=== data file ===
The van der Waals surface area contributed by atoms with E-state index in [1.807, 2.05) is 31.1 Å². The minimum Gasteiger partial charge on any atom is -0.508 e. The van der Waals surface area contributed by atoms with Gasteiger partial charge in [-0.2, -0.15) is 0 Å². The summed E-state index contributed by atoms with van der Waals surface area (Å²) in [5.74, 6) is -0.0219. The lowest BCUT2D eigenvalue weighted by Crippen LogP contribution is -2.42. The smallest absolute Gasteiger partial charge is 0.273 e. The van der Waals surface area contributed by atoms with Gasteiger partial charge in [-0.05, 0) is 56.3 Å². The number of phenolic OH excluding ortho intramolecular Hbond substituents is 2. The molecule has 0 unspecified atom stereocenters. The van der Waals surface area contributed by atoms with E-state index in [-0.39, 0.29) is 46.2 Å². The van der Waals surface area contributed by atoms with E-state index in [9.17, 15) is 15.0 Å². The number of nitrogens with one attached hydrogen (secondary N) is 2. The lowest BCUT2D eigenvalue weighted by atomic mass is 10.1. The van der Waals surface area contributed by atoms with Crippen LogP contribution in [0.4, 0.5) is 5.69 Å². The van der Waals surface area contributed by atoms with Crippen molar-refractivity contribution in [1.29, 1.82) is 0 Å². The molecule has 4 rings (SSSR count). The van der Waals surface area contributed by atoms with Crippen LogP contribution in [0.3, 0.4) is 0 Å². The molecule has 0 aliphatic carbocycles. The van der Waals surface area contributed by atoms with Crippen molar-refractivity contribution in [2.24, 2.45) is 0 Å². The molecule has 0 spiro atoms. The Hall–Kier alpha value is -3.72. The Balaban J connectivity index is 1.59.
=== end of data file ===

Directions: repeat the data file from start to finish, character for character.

The van der Waals surface area contributed by atoms with E-state index in [1.807, 2.05) is 31.1 Å². The minimum Gasteiger partial charge on any atom is -0.508 e. The van der Waals surface area contributed by atoms with Gasteiger partial charge in [-0.2, -0.15) is 0 Å². The summed E-state index contributed by atoms with van der Waals surface area (Å²) in [5.74, 6) is -0.0219. The lowest BCUT2D eigenvalue weighted by Crippen LogP contribution is -2.42. The smallest absolute Gasteiger partial charge is 0.273 e. The van der Waals surface area contributed by atoms with Gasteiger partial charge in [-0.05, 0) is 56.3 Å². The number of phenolic OH excluding ortho intramolecular Hbond substituents is 2. The molecule has 0 unspecified atom stereocenters. The van der Waals surface area contributed by atoms with E-state index in [-0.39, 0.29) is 46.2 Å². The van der Waals surface area contributed by atoms with E-state index in [9.17, 15) is 15.0 Å². The number of nitrogens with one attached hydrogen (secondary N) is 2. The lowest BCUT2D eigenvalue weighted by atomic mass is 10.1. The van der Waals surface area contributed by atoms with Crippen LogP contribution in [0.4, 0.5) is 5.69 Å². The van der Waals surface area contributed by atoms with Crippen molar-refractivity contribution in [1.29, 1.82) is 0 Å². The molecule has 4 rings (SSSR count). The van der Waals surface area contributed by atoms with Crippen LogP contribution in [0.3, 0.4) is 0 Å². The molecule has 0 aliphatic carbocycles. The van der Waals surface area contributed by atoms with Crippen molar-refractivity contribution in [2.24, 2.45) is 0 Å². The molecule has 0 spiro atoms. The Hall–Kier alpha value is -3.72. The Balaban J connectivity index is 1.59.